Guest Bike Review: The Mighty Pilen

This review from guest blogger Stephen first appeared on his blog:

The mighty Pilen: a review

I now own a Pilen Lyx. It’s a big, robust city bicycle, designed by Swedes, made with modern components, but decidedly old school.

For some years now I’ve been gravitating towards old-fashioned bicycles intended for commuting at low speeds in your work clothes. I like the upright posture: you can see more, and you’re more visible to drivers. I don’t mind the weight: yes, it’s harder to get going, but once you’re going, who cares? I find the ride quality of classic style steel frames and curvy front forks delightful.

When I first reached this conclusion I started out with a customised Linus. Since then I have also acquired an elderly single speed Rudge of uncertain age and a 1950s 3-speed Raleigh Sport. The Rudge is fun but ramshackle, and now awaits conversion and stripping down to path racer style. The Raleigh is a joyous ride, but is in such good nick with its original paint that I don’t want to ride it every day, especially not when it might get wet. And the Linus has been great as my main commuting bike, yet after almost 6 years it’s showing a lot of wear and the issues with build quality are becoming apparent: the paint is soft, the chrome is thin, and maybe wedging an 8 speed Nexus into the rear forks was ambitious (the back wheel has a distinct tendency to slip forward in the dropouts over time no matter how tight the nuts).

What I wanted was a bike that felt like the Raleigh — upright riding posture, good handling, solid — but made with modern technology. The Pilen fits the bill. Shimano 8 speed rear hub, dynamo front hub, integrated roller brakes. Welded (beautifully so) frame. Chain guard, stainless mudguards, LED light, carrier that you could safely give your mate a double on. 28 inch wheels that smooth out the rough road surfaces of post-quake Christchurch.

A friend of mine works at Bicycle Junction in Wellington, and he told me they had a sale on. I was visiting Wellington anyway and got a test ride, and I was sold.

The Pilen Lyx bike
The Pilen Lyx bike

My one has a fancy Brooks saddle, and I got Dan to change the tires to something narrower because I don’t like fat tires. He delivered it free to Back Alley Bikes in Addington and Rufus set it up for me. There was a comical initial teething problem, where somehow the front brake lever was electrically connected to the dynamo, in such a way that when the light was on, you would get electric shocks through the brake lever, but Dan took my unlikely story seriously, sent down a new cable and light and all was well.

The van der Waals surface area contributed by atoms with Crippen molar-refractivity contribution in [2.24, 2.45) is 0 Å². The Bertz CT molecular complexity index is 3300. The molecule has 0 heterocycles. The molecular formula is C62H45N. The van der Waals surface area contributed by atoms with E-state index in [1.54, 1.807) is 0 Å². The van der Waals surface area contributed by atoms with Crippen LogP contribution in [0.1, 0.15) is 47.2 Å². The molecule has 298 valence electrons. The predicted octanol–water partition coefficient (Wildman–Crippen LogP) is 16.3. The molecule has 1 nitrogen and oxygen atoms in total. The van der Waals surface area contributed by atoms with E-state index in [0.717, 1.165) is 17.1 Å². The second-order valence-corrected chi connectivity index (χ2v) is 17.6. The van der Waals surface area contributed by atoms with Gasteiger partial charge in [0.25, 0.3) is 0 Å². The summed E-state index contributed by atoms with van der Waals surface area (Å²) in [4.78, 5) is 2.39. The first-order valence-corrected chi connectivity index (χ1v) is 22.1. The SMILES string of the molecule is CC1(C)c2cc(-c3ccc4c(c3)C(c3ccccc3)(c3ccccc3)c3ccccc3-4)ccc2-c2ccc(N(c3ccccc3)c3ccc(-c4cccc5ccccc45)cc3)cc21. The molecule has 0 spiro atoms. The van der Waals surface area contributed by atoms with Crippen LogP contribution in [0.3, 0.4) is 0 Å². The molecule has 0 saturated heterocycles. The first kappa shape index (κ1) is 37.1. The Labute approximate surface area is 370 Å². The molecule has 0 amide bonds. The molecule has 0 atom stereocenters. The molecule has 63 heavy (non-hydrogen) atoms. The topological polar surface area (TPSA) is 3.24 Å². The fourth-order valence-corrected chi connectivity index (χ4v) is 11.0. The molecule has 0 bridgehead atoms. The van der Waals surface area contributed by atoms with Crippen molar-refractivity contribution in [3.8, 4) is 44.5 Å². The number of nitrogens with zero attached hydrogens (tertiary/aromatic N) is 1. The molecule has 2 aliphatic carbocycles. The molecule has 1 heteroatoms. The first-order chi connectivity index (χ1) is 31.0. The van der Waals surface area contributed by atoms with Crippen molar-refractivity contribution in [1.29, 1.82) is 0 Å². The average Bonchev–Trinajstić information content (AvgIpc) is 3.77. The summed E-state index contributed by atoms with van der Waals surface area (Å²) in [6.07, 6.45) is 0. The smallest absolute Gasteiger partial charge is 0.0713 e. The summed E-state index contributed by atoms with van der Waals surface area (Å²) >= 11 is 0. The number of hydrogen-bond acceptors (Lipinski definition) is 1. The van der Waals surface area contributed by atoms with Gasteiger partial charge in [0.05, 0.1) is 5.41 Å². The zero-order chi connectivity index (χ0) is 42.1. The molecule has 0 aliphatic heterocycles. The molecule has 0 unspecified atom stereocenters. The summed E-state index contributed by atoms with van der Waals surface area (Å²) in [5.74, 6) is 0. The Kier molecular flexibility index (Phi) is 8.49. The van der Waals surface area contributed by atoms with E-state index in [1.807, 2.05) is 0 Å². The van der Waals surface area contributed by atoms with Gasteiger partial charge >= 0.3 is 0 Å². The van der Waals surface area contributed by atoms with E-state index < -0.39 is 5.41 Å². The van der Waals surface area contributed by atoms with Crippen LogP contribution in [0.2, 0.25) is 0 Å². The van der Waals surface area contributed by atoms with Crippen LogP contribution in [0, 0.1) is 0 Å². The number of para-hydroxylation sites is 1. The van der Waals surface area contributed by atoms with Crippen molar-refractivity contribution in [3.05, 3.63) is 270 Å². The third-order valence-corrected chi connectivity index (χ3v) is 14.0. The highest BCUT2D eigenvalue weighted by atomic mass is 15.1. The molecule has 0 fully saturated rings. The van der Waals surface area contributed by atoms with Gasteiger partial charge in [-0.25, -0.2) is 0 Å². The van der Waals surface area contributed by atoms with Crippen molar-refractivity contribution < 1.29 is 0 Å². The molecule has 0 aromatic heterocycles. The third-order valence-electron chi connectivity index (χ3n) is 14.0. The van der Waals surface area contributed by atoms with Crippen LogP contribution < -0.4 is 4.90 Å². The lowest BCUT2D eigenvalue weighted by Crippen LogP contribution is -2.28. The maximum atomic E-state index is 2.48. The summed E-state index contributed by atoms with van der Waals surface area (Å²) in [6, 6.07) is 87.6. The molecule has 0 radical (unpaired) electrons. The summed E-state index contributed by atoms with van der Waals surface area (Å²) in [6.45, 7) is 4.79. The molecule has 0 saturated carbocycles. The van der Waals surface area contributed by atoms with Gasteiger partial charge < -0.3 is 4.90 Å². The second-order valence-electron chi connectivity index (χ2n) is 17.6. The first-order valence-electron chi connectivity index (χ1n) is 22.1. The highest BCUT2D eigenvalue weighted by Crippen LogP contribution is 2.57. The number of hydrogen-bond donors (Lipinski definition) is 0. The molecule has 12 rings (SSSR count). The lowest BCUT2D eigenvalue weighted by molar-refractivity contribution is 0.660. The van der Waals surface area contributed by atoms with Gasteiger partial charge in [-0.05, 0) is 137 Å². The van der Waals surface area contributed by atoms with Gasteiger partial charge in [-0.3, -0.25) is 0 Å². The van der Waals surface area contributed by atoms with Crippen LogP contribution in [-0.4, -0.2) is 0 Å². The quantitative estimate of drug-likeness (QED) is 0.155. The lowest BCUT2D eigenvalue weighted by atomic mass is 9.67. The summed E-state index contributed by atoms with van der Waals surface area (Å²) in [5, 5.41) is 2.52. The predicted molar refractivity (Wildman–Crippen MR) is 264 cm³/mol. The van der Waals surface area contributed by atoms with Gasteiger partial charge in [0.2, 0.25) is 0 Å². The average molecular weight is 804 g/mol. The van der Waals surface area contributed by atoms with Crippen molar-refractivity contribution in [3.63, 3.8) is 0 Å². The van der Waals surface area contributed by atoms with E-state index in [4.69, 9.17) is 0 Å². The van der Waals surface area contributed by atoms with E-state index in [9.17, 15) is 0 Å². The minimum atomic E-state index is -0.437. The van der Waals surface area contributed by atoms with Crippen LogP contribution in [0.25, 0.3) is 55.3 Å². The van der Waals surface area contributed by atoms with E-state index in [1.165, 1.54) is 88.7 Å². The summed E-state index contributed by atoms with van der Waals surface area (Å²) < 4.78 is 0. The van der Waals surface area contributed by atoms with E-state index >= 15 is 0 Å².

I’ve been riding this bike around for a few days now. I still feel good about it. I am oddly reminded of the experience of driving a large powerful car with power steering.

Here’s the verdict.

COST: $1700-ish for this model, including the Brooks saddle, free delivery to Christchurch, $50-ish assembly/setup costs.


  • Great ride quality. Handles smoothly, glides over bumps.
  • Beautiful paintwork (“Durablue” is a dark rich sparkly blue).
  • Super strong carrier with super strong spring-loaded trappy thingies (what are they called?)
  • Built-in lock for when you nip inside a shop for 5 minutes.
  • It’s a big bike, you sit up tall on it and you sail around, master or mistress of all you survey.
  • Lumotec LED light is bright and focused.
  • Chainguard means a chap can bike in office clothes without a trouser clip.
  • Generally solid feel and finish: it’s easy to believe the “rustproof” claims and trust it will still be good in 20 years.
  • Good solid kickstand.
  • Roller brakes are sealed and need next to no servicing.
  • 8 speed hub likewise.


  • If you are short, this will not be a good bike for you. Big frame, big wheels, wide handlebars.
  • If your daily ride has steep hills in it, they are going to be a lot of work.
  • The front light does not have a capacitor or battery to provide current when not in motion. Considering that such lights are only US$10 more than ones without, feels a bit mingy at this price point. I am dealing with this presently by using a little Lezyne as an auxiliary light on the handlebar. I may yet cave and get a mail-order light that stays on after you stop.
  • The builtin rear light has only one LED and no obvious way to change the batteries without unscrewing the cover. Hard to understand why this isn’t dynamo driven. I foresee replacing this in due course too.
  • The brake and gear cables are fitted with plastic clips. Again, at this price and given the other fittings, you’d kind of expect shiny metal.
  • The bell is pretty but not loud, and jingles slightly as you ride which I find intensely annoying. I immediately replaced it with my favourite Crane bell.


  • A lovely bike to ride for the person who wants a bomb-proof, stylish commuting bike and doesn’t care about weight. Minor niggles can be fixed easily. It will probably still be in good shape when you die of old age or the apocalypse comes, whichever arrives first.

If you want this kind of ride but don’t want to spend heaps, best start haunting TradeMe for one of those big old English bikes that come up every so often. There are plenty of them around in Canterbury that will be a good ride if you give them the love.

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